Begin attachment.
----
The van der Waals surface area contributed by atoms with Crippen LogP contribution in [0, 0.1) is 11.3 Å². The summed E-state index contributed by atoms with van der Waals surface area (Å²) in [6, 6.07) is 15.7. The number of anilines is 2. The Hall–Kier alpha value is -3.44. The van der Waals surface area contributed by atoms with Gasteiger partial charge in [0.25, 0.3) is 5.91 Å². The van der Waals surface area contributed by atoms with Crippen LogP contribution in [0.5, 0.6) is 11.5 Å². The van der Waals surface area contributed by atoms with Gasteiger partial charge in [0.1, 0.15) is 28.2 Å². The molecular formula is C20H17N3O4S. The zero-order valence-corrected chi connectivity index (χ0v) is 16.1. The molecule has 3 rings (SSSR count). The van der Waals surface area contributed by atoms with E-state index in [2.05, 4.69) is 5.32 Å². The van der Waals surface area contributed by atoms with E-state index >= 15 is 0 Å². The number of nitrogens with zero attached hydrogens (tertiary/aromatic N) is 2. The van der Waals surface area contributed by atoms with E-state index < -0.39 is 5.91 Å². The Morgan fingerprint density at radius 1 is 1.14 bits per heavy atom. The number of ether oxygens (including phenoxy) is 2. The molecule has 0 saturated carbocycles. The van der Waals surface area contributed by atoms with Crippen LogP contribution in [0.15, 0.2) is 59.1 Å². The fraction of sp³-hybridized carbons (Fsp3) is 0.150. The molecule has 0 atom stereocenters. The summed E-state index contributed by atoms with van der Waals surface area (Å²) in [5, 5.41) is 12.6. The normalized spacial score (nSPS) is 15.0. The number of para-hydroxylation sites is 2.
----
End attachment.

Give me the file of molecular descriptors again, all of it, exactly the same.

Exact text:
The van der Waals surface area contributed by atoms with Crippen LogP contribution in [0, 0.1) is 11.3 Å². The summed E-state index contributed by atoms with van der Waals surface area (Å²) in [6, 6.07) is 15.7. The number of anilines is 2. The Hall–Kier alpha value is -3.44. The van der Waals surface area contributed by atoms with Gasteiger partial charge in [0.25, 0.3) is 5.91 Å². The van der Waals surface area contributed by atoms with Crippen LogP contribution in [0.5, 0.6) is 11.5 Å². The van der Waals surface area contributed by atoms with Gasteiger partial charge in [0.1, 0.15) is 28.2 Å². The molecular formula is C20H17N3O4S. The zero-order valence-corrected chi connectivity index (χ0v) is 16.1. The molecule has 3 rings (SSSR count). The van der Waals surface area contributed by atoms with E-state index in [2.05, 4.69) is 5.32 Å². The van der Waals surface area contributed by atoms with E-state index >= 15 is 0 Å². The number of nitrogens with zero attached hydrogens (tertiary/aromatic N) is 2. The van der Waals surface area contributed by atoms with E-state index < -0.39 is 5.91 Å². The Morgan fingerprint density at radius 1 is 1.14 bits per heavy atom. The number of ether oxygens (including phenoxy) is 2. The molecule has 0 saturated carbocycles. The van der Waals surface area contributed by atoms with Crippen LogP contribution in [0.15, 0.2) is 59.1 Å². The fraction of sp³-hybridized carbons (Fsp3) is 0.150. The molecule has 0 atom stereocenters. The summed E-state index contributed by atoms with van der Waals surface area (Å²) in [5, 5.41) is 12.6. The normalized spacial score (nSPS) is 15.0. The number of para-hydroxylation sites is 2.